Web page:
The number of smokers in the world has fallen but remains “alarming”



Posted on Nov 17, 2021, 11:59 AM

It is one of the most serious threats to have ever weighed on global public health. Smoking still affected 1.298 billion people aged 15 and over worldwide in 2020, according to the latest report released by the World Health Organization. Encouraging news: this “epidemic”, as the WHO itself describes it, has been declining since the start of the decade. Smokers were 1.367 billion in 2000 and their number is expected to decline further to reach 1.270 billion in 2025.

The WHO study focuses on smokers of classic cigarettes, but also those of waterpipes, cigars, cigarillos, rolling tobacco or even kreteks (these Indonesian cigarettes, a mixture of tobacco and cloves). “The total number of smokers, all sexes combined, has decreased steadily during the period 2000-2020”, rejoices the Organization.

Europe, a bad student

This decline concerns all regions of the world. But it is in Southeast Asia that the average smoking rate remains the highest (around 50% in 2000 and 29% in 2020). Europe is in second place on the podium (34.6% in 2000 and 25.3% in 2020) with “a relatively slow rate of decline”, deplores the WHO. The Western Pacific region has the third highest smoking rate at 24.6% in 2020 (27.9% in 2000).

The good students are found in the Americas region, which has seen a rapid decline in its average smoking rate (from 28% in 2000 to 16.3% in 2020). But also in the Eastern Mediterranean (from 27.2% in 2000 to 18.6% in 2020) and in Africa (17.9% in 2000 and 10.3% twenty years later).

Men more concerned than women

The sex of smokers is also a determining factor, according to the WHO. In 2000, about half of men (49.3%) aged 15 and over were tobacco users of all forms. By 2020, the proportion of men using tobacco had fallen to 36.7%. A rate which should fall to 34.3% by 2025.

About one in six (16.2%) women aged 15 and over was a tobacco user at the start of the decade. A rate that fell to 7.8% in 2020 and which is expected to decline further to 6.6% in 2025. “The difference between the sexes is smallest in the region of the Americas and the European region, where one in three smokers is a woman, ”says the WHO.

The World Health Organization has also looked at the age of smokers, especially younger ones. Here again, the finding seems reassuring. “Globally, the average smoking rate among young people aged 15 to 24 has decreased from 20.8% in 2000 to 14.2% in 2020. The rate in 2025 is expected to be 13.0%” , underlines the report.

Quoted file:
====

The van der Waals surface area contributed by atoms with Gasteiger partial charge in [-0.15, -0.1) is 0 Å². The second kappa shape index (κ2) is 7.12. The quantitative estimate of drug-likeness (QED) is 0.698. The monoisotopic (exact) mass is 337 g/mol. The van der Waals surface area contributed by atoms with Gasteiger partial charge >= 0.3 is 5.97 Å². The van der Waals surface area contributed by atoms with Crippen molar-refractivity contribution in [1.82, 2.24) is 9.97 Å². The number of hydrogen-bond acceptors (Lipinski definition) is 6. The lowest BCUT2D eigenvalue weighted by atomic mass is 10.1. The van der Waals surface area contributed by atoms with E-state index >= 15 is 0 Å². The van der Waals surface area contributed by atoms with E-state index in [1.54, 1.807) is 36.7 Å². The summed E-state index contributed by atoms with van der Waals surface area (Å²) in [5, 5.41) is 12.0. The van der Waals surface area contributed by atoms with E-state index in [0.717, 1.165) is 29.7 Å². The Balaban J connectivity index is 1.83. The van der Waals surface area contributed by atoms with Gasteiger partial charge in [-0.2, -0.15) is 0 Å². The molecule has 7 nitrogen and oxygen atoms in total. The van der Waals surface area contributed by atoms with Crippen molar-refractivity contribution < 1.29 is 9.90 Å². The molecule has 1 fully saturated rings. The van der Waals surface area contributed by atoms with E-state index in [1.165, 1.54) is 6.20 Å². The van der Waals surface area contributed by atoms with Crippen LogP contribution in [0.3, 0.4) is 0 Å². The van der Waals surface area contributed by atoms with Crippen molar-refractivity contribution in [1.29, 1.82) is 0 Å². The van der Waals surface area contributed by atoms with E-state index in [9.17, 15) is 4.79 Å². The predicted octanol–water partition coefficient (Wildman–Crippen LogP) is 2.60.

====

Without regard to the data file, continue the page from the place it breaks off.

Over 8 million dead

But despite this downward trend, the WHO remains concerned. “This success is fragile,” explains Ruediger Krech, who heads the WHO health promotion department. The Organization’s Director General, Tedros Adhanom Ghebreyesus, believes that “we still have a long way to go, and the tobacco industry will do everything in its power to defend the gigantic profits it derives from the sale of tobacco products. its deadly product ”.

Cancers, cardiovascular diseases, dependence, dental ailments… WHO points out the many health risks. “The tobacco epidemic kills more than 8 million people every year around the world. More than 7 million of them are consumers or former users, and about 1.2 million are non-smokers unintentionally exposed to smoke, ”she explains. The number of deaths will also continue to increase despite the drop in consumption “because tobacco kills slowly”, adds the report.

Tax leverage

The stakes are also economic. “It is estimated that smoking costs the global economy about $ 1.4 trillion in a single year,” says the WHO, which refers to “the substantial costs of treating diseases caused by smoking” and “capital human lost due to morbidity ”.

Hence the need to further step up efforts to combat it at the state level. One of the best levers remains the fiscal lever. “Tobacco taxes are the most effective way to reduce tobacco consumption and health costs, especially among young people and low-income people, while increasing tax revenues in many countries,” recalls the WHO. “The tax increase must be large enough for the price of tobacco to increase more than income,” she says.

This strategy has been adopted by several countries, including France. The pack of cigarettes went from 7 to 10.50 euros in France between 2017 and 2020. A measure which was accompanied by a drop in tobacco consumption. “A 10% price hike cuts consumption by around 4% in high-income countries, and around 5% in low- and middle-income countries,” confirms the WHO report.

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